These enemies help expose another problem I had with the game, and that’s the aiming. It feels very loose, and it’s hard to get an accurate aim on your target. Some auto aiming helps a little, but even fiddling with the sensitivities doesn’t do all that much to correct the problem, and neither does switching viewpoints. As you go about slaying your foes, you can switch on the fly between first-person and third-person gameplay. I personally didn’t feel comfortable with the first-person mode of The Suffering. It wasn’t smooth enough for my tastes; it didn’t feel as refined as the first-person shooting in dedicated FPS games.

Getting the hell out of the Abbot Penitentiary and eventually off Carnate Island itself requires some quick reflexes, backtracking, and box pushing. Yep, some good old fashioned Tome Raider box pushing. At least it’s not box pushing to get to higher heights or anything, most of the time it’s for a different purpose. One time, I was in a room that was lit on fire and the sprinklers were running, but the poorly placed sprinkler heads weren’t hitting all of the fires, including the one blocking my exit from the room. So, I pulled a crate over the drain in the floor, and soon, the room filled up with water and the fire was extinguished.

Speaking of heights, you do have to climb up things quite a bit in the game. Fortunately, as long as it’s one of the ledges you need to be on to progress (which ends up being quite a few of them), you can jump up to grab onto them and pull yourself up with the push of a button. Oh yes, Torque will jump anywhere from three to ten feet to reach the top of a ledge. He’s obviously in good shape, which doesn’t quite explain why Torque dies when he falls from five feet off the ground. I don’t know if my random deaths were glitches in the game, or just stupid collision detection, but several times I fell from heights of five to ten feet and died. I can understand taking damage, maybe even a good chunk of damage, but dying from a fall like that is just stupid and frustrating.

Here’s an anecdote: my parents wanted to put a pool in our backyard, but it was overrun by ancient pine trees that needed to be chopped down first. So, we hired a team, and they got to work, climbing up the trees, chopping off the branches, and then taking the trees down. They must have removed fifty trees so we could fit the pool in properly. Anyway, one guy was climbing up on the top of the tree, sawing off branches when his rope slipped. He fell all the way down, landing on his back, from a fall of at least twenty feet. He got back up by himself; he didn’t even act like anything happened. I wouldn’t have believed it if I hadn’t seen it myself. Torque dies after falling ten and landing on his feet. Now can you see why it frustrated me?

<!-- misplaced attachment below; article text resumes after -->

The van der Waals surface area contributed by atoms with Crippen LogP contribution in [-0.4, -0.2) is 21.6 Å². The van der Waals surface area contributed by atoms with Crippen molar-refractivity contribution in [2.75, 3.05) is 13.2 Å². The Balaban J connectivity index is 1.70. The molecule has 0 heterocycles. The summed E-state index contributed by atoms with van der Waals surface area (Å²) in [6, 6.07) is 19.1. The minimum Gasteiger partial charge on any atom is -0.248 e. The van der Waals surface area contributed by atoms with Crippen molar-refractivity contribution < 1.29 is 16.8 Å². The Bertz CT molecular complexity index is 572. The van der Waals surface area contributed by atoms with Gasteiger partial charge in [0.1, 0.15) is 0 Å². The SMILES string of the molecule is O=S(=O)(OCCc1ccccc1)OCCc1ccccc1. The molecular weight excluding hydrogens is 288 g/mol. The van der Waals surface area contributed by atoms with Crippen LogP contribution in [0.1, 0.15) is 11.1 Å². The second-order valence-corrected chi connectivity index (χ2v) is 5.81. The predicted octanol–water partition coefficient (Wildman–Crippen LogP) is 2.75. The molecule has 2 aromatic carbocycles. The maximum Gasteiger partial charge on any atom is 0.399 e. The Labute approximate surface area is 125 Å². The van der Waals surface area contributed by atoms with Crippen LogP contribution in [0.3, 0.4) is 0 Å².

The guy chopping down the trees did have a bit of padding, so maybe that helped soften the blow. Torque only wears an undershirt, yellow pants, and during combat, lots of blood. The blood eventually washes off once you’re out of combat (though mysteriously it only disappears gradually, and is completely unaffected by rain or water), but man, you get bloody from head to toe. The game features a lot of blood and gore to say the least, which would be more satisfying if the enemies exploded into more bits and pieces. For the most part, the graphics are decent; with some nice lighting work that illuminates bland textures and pretty explosions. There are a few minor glitches with the graphics, like enemy corpses disappearing before their death animation was over and some clipping, but these are few and far between.

The hard gore of the game is more than enough to earn the title its adult rating, but the cursing definitely helps it along. Almost every four letter curse word is utilized in this game to its fullest extent, often used as nouns, pronouns, and adverbs, even in the same sentence. Each character that yells out these obscenities is given a proper voice over, but since none of the NPCs last very long, they repeat about the same ten lines over and over again. The music is your traditional survival horror tunes (loud music with sounds of metal dragging against the floor and crap like that) accompanying you along the way, picking up when the action picks up and tapering off when you’re finished devastating your foes.

Ultimately, The Suffering tries a lot of different things, but it doesn’t really do any one thing strongly enough to stand out. The multiple endings are a great way to get rid of some of the linearity typically found in action games, but the level design is so terribly linear you’ll never even have to think about where to go next, and there are a lot of scripted sequences. To alleviate some of the boredom that could stem from straight gun fighting for ten hours, Torque can transform into an all-powerful beast, but this is mostly useless and doesn’t really make the game anymore interesting at all. There was a lot of potential in The Suffering that was simply under utilized.

Will Torque survive Abbot Penitentiary, or will he suffer there for the rest of his life? Will he be pardoned, or will he be sent to hell with the rest of the lunatics out there? These are questions that you yourself are going to have to answer, if you’re willing to be frustrated a little.

6 out of 10

The author of this fine article

is an Associate Editor at Thunderbolt, having joined in February 2003.